WASHINGTON, D.C., U.S. — India and the U.S. are working toward ending a stalemate over food security and a new Indian food distribution for the poor that was seen as a major hurdle to reaching a global trade deal this year, the Financial Times reported on Sept. 16.
Roberto Azevêdo, the new head of the World Trade Organization (WTO), called on member countries to break a deadlock in negotiations towards a three-pronged “Doha lite” agreement due to be signed at the trade body’s biennial ministerial meeting in Bali in December, the newspaper said.
A stalemate on food security had been seen as one of the main threats to such a deal, which is also due to tackle removing customs red tape around the world and increasing development assistance to poor countries.
India had been accused by others of holding the Bali package “hostage” to the food security negotiations.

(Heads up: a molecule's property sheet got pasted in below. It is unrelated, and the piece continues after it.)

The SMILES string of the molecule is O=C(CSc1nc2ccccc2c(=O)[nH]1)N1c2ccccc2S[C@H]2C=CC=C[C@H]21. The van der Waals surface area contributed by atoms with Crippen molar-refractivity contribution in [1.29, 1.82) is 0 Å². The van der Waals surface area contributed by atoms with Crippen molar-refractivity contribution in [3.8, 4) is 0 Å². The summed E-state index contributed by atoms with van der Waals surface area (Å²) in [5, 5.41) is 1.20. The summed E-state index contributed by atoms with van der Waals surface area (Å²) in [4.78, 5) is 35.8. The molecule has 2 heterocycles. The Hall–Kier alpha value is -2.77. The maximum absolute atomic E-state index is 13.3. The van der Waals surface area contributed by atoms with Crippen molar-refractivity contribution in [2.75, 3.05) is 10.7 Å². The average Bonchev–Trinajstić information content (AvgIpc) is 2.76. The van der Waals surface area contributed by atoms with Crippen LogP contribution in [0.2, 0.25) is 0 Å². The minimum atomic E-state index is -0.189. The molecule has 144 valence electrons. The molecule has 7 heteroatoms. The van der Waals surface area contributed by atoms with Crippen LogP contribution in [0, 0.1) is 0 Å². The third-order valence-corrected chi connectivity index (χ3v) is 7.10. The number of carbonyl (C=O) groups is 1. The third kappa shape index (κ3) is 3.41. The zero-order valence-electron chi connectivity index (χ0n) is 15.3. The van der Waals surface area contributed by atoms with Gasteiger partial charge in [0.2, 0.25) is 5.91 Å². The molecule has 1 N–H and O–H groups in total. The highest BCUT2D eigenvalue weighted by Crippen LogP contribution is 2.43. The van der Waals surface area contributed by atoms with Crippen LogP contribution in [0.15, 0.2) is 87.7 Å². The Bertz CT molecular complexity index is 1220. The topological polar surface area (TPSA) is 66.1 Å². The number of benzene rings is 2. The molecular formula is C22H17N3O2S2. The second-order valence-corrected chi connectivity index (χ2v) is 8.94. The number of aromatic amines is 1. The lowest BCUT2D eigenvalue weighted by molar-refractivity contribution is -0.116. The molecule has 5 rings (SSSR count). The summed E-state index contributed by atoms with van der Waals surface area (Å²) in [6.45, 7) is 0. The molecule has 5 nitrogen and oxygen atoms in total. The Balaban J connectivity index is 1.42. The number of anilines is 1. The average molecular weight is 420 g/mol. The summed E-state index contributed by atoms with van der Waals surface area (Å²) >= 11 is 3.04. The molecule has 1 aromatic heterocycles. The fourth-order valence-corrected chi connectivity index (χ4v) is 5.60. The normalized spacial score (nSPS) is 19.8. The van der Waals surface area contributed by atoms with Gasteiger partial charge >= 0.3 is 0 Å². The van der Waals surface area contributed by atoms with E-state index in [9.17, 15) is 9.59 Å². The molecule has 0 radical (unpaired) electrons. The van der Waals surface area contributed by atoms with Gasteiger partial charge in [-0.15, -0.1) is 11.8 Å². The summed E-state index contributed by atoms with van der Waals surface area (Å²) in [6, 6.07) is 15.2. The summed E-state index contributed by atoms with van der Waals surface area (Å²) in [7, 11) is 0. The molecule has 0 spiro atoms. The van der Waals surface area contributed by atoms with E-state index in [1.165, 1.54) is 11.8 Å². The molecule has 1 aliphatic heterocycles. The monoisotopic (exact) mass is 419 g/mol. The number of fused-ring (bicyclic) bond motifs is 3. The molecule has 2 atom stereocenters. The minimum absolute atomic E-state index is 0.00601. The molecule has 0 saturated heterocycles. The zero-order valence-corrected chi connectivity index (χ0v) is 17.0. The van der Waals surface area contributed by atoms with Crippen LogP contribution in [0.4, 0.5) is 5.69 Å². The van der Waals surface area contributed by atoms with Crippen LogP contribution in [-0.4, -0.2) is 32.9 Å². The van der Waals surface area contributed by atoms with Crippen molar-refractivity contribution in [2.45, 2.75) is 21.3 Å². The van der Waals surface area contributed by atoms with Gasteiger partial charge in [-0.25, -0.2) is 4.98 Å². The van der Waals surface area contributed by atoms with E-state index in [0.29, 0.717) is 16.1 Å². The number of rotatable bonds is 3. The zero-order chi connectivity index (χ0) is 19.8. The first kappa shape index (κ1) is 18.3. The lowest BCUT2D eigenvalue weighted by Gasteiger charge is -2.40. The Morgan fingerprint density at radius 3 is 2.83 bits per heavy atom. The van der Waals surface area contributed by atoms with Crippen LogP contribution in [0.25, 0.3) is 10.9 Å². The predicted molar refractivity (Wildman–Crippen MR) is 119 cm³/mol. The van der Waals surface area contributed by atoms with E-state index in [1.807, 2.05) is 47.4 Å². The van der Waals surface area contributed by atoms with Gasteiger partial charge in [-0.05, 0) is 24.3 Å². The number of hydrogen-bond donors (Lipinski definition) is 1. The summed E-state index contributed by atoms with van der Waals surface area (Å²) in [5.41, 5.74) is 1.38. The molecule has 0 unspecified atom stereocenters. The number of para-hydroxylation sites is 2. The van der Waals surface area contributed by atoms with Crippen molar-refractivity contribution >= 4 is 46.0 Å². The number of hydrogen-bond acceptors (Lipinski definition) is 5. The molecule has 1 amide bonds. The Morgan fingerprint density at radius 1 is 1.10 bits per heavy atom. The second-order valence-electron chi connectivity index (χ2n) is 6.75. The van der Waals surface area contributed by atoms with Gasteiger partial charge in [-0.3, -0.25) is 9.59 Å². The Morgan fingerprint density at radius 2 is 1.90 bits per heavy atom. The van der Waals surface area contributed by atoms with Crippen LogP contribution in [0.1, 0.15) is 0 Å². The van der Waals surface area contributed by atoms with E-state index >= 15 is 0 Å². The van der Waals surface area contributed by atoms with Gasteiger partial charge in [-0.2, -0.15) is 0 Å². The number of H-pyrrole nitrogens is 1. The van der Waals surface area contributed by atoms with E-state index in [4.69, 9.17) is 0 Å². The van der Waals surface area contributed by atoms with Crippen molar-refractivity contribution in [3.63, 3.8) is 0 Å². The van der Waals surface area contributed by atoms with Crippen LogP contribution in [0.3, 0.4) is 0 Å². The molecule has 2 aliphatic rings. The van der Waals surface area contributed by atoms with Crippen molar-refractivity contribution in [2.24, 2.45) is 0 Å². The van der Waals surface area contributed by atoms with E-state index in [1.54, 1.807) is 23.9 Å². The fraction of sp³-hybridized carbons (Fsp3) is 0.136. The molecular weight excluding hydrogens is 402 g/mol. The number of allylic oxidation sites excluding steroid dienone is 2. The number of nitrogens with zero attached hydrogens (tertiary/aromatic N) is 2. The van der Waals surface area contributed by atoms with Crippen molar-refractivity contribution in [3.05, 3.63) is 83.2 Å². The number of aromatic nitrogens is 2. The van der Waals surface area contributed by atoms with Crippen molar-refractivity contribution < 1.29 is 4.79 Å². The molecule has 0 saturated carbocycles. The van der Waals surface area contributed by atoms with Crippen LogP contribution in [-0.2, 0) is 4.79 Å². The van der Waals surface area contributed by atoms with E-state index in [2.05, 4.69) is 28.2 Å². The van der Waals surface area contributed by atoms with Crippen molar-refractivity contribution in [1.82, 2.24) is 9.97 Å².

Rather than both sides shaping up for a fight over how big government food-buying and distribution programs for the poor are administered, the consensus has moved towards negotiating the terms of a “peace clause.” This would see negotiations continue for a set time, during which critics of the Indian and other programs agree not to file a case challenging them to the WTO. The compromise was first proposed by China at an earlier meeting, the Financial Times reported.